Ravens coach John Harbaugh acknowledged Monday that the team could soon have some tough decisions to make at running back.
Alex Collins and Buck Allen have been carrying the load in recent weeks while Bobby Rainey Jr. has been used mostly as the top kick returner.
But Terrance West, who was the starting back before missing the past three weeks with a calf injury, is closer to a return. Free-agent signing Danny Woodhead returned to practice this week and is on track to be back Nov. 19 against the Green Packers, the Ravens' first game after next week's bye.
It's implausible that the Ravens will be able to keep five running backs on the 53-man roster. It isn't clear whether they'll even be able to keep four.
Here are the questions the Ravens will have to consider when making these decisions:
1. Do they have enough confidence in any of the other kick returners on the roster to let Rainey go? This matters more now than it did in September because the colder weather results in fewer touchbacks.
2. Are there enough carries for West to justify a game-day spot when he hasn't traditionally played special teams? That's pertinent with Collins seemingly establishing himself as the lead back.
3. Woodhead was signed to be the third-down back, so where does his return leave Allen, who has taken over much of the pass-catching responsibilities in the backfield?
4. Given Woodhead's recent injury history, doesn't it make sense to keep four backs at least in the immediate future? The worst-case scenario would be the Ravens moving on from two of their backs and then Woodhead aggravating his hamstring injury almost immediately after he returned.
If you are surprised that the Ravens didn't make a trade before Tuesday's 4 p.m. deadline, you either haven't been paying attention or you chose to ignore the team's history.
General manager Ozzie Newsome hasn't traditionally been active before the deadline. Part of that is that the team abhors trading meaningful draft picks, which is what sellers are looking for at this time of the year.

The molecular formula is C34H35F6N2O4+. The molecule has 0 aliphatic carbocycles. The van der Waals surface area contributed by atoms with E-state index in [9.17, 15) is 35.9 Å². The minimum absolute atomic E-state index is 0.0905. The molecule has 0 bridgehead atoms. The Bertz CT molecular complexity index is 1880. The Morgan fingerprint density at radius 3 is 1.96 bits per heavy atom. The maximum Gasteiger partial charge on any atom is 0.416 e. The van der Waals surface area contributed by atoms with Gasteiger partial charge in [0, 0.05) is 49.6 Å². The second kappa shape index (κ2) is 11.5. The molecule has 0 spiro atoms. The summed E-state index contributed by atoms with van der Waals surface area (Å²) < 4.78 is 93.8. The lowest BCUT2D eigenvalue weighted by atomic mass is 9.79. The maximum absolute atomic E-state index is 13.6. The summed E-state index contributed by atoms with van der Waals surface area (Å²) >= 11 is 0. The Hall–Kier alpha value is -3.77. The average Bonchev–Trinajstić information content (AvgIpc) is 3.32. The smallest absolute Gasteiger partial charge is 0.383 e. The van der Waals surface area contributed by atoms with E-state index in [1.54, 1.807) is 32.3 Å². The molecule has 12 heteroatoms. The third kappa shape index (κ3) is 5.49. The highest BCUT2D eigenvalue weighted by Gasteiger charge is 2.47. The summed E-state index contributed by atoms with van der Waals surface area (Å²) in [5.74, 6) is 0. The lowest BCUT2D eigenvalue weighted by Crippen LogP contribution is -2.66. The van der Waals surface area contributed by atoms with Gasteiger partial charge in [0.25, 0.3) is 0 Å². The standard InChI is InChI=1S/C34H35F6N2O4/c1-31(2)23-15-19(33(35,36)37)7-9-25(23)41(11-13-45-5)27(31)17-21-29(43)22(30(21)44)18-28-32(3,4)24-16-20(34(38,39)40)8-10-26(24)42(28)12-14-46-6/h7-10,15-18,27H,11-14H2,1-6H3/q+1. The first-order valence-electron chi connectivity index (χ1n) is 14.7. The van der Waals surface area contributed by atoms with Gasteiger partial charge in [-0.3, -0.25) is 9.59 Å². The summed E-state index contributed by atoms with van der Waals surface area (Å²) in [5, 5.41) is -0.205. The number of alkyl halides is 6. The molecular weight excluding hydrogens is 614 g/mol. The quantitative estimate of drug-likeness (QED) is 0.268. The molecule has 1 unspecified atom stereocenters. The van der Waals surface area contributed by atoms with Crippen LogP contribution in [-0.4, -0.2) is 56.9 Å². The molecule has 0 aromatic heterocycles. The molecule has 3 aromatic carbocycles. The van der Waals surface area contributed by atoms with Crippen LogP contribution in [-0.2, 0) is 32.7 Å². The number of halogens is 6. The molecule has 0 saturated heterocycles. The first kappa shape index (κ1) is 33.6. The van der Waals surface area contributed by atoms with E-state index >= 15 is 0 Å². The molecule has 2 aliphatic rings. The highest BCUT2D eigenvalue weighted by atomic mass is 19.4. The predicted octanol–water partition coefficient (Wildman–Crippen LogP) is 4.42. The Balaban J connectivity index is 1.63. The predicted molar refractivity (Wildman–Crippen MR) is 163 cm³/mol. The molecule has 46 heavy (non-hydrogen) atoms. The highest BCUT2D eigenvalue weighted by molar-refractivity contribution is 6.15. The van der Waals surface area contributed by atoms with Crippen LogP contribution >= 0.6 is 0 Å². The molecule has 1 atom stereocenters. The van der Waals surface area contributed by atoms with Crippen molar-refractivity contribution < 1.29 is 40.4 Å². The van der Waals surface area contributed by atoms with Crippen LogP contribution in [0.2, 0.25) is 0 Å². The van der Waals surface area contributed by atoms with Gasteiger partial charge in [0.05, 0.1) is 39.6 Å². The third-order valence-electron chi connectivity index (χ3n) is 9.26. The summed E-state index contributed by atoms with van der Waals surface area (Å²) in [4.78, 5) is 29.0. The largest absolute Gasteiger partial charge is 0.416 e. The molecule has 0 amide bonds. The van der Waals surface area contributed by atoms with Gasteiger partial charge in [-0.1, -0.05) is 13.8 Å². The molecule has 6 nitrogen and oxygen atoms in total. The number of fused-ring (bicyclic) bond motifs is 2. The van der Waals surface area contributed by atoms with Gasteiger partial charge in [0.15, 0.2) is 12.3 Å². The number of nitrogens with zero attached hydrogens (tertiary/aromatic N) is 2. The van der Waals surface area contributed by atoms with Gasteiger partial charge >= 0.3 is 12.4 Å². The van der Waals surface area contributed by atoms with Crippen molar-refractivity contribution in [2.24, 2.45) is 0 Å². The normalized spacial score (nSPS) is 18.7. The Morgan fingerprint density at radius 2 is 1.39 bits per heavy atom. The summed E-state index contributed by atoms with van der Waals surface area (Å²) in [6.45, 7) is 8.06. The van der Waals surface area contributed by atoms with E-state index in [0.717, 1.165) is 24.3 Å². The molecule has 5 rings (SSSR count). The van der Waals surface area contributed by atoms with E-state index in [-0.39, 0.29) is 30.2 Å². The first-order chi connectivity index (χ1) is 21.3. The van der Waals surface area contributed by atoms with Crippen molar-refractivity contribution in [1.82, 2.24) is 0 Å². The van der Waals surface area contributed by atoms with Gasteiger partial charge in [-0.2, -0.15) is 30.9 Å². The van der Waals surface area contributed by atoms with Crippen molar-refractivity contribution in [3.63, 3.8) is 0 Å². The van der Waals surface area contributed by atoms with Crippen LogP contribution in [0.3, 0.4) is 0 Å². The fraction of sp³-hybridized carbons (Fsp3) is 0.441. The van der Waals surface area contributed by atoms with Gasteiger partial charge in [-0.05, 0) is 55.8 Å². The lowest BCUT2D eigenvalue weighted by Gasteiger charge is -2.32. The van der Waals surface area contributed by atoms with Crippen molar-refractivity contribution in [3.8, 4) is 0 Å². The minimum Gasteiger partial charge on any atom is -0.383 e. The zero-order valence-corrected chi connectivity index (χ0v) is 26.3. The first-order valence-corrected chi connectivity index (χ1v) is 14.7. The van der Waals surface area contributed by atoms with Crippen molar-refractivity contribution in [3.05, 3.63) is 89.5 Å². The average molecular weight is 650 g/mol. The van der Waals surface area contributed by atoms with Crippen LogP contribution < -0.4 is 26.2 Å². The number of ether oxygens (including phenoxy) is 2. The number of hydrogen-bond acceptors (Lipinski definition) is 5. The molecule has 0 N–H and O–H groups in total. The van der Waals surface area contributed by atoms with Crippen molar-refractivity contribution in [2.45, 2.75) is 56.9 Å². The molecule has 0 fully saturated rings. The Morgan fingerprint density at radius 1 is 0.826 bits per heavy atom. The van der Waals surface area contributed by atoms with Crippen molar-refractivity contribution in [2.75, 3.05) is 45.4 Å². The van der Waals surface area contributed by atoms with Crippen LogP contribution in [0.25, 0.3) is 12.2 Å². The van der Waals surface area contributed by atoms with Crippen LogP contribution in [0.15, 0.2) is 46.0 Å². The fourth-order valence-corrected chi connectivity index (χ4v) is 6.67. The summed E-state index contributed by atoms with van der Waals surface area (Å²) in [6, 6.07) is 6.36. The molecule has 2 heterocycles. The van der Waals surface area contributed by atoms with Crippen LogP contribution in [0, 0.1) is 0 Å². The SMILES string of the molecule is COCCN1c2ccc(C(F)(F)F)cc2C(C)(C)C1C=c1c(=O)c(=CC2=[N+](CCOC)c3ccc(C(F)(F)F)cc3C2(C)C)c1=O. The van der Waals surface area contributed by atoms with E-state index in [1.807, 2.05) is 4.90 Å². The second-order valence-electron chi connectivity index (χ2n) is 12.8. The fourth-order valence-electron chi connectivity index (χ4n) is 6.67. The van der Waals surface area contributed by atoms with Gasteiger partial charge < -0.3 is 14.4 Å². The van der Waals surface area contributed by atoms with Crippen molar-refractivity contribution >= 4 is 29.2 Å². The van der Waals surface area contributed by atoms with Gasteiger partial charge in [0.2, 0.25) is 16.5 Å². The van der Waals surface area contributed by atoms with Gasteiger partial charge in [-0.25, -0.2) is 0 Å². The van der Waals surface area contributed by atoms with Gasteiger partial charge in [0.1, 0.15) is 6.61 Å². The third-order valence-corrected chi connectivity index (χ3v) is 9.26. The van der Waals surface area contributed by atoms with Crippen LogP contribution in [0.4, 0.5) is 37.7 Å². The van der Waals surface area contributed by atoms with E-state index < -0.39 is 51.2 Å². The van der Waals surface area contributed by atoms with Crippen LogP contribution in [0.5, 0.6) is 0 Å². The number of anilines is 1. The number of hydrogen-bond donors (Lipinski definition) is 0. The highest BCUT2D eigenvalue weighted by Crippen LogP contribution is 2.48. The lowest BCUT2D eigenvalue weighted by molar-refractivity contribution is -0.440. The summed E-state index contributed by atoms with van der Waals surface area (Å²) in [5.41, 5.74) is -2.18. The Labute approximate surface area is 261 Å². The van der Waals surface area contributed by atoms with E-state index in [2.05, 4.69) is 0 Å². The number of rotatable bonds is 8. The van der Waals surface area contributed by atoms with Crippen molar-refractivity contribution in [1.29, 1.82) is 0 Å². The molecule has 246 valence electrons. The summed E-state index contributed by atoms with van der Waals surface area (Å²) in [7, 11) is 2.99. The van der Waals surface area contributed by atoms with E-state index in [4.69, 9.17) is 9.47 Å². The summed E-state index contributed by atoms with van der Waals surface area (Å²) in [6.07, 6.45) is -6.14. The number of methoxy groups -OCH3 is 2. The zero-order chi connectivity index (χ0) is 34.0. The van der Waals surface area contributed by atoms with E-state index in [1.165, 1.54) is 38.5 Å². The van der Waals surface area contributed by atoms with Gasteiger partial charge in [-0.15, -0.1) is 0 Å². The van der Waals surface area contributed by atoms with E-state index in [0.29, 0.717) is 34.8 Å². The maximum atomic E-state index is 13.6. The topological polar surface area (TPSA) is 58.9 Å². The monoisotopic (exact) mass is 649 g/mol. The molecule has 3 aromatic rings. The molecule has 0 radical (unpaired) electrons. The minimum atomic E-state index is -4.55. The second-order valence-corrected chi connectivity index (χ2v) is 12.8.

The fact that the Ravens have virtually no salary cap space right now and that they already reworked four veteran contracts to accommodate their roster moves this year made a significant trade even less likely.
He's tough but …
By now, even Joe Flacco's most ardent critics don't question his toughness.
Flacco returned from tearing the ACL and MCL in his left knee in eight months. He's playing through a back injury that's affecting him whether he acknowledges it or not. But as he recovers from that nasty head shot from Miami Dolphins linebacker Kiko Alonso that left the quarterback in concussion protocol, it's absolutely fair to question whether the latest hit will affect him going forward.
Will Flacco still be willing to take off and run on the rare occasion that he does scramble? Will he still be willing to hold the ball in the pocket a little bit longer or will he become more gun-shy and skittish?
In an interview earlier this month with The Baltimore Sun about Flacco's struggles, ESPN analyst Louis Riddick noted the cumulative effect injuries can have on a quarterback.
"The more advanced in your career you get, and there is going to be an inevitable downturn in terms of your talent and maybe even your ability to really dial in play after play after play because as you get older and you've gotten a little more beaten up, maybe you don't want to stay in the pocket as long, you don't want to keep your eyes downfield as long," Riddick said.
I'm sure I'll be accused of making excuses for Flacco, but to suggest that hits like that don't take a toll and can't affect certain quarterback's psyche is just ignoring reality.
Cornering the market